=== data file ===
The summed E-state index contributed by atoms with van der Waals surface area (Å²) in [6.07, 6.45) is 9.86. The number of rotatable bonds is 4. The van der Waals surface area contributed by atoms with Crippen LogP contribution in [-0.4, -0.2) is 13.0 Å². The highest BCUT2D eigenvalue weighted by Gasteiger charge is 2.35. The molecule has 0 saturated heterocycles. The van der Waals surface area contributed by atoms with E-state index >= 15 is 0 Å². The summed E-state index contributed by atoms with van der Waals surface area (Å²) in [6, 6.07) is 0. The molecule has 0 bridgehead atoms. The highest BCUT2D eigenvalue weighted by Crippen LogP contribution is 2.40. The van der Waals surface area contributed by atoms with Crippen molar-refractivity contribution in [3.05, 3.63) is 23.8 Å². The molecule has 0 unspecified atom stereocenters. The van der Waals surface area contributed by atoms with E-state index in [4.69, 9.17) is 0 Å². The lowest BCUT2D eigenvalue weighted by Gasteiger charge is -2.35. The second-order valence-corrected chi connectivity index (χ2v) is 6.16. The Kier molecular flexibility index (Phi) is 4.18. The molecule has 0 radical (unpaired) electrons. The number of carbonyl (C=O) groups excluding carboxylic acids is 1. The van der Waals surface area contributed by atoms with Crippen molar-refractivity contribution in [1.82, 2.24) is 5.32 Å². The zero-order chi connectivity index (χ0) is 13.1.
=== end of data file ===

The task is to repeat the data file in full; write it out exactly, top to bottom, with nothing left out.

The summed E-state index contributed by atoms with van der Waals surface area (Å²) in [6.07, 6.45) is 9.86. The number of rotatable bonds is 4. The van der Waals surface area contributed by atoms with Crippen LogP contribution in [-0.4, -0.2) is 13.0 Å². The highest BCUT2D eigenvalue weighted by Gasteiger charge is 2.35. The molecule has 0 saturated heterocycles. The van der Waals surface area contributed by atoms with E-state index >= 15 is 0 Å². The summed E-state index contributed by atoms with van der Waals surface area (Å²) in [6, 6.07) is 0. The molecule has 0 bridgehead atoms. The highest BCUT2D eigenvalue weighted by Crippen LogP contribution is 2.40. The van der Waals surface area contributed by atoms with Crippen molar-refractivity contribution in [3.05, 3.63) is 23.8 Å². The molecule has 0 unspecified atom stereocenters. The van der Waals surface area contributed by atoms with E-state index in [4.69, 9.17) is 0 Å². The lowest BCUT2D eigenvalue weighted by Gasteiger charge is -2.35. The second-order valence-corrected chi connectivity index (χ2v) is 6.16. The Kier molecular flexibility index (Phi) is 4.18. The molecule has 0 radical (unpaired) electrons. The number of carbonyl (C=O) groups excluding carboxylic acids is 1. The van der Waals surface area contributed by atoms with Crippen molar-refractivity contribution in [1.82, 2.24) is 5.32 Å². The zero-order chi connectivity index (χ0) is 13.1.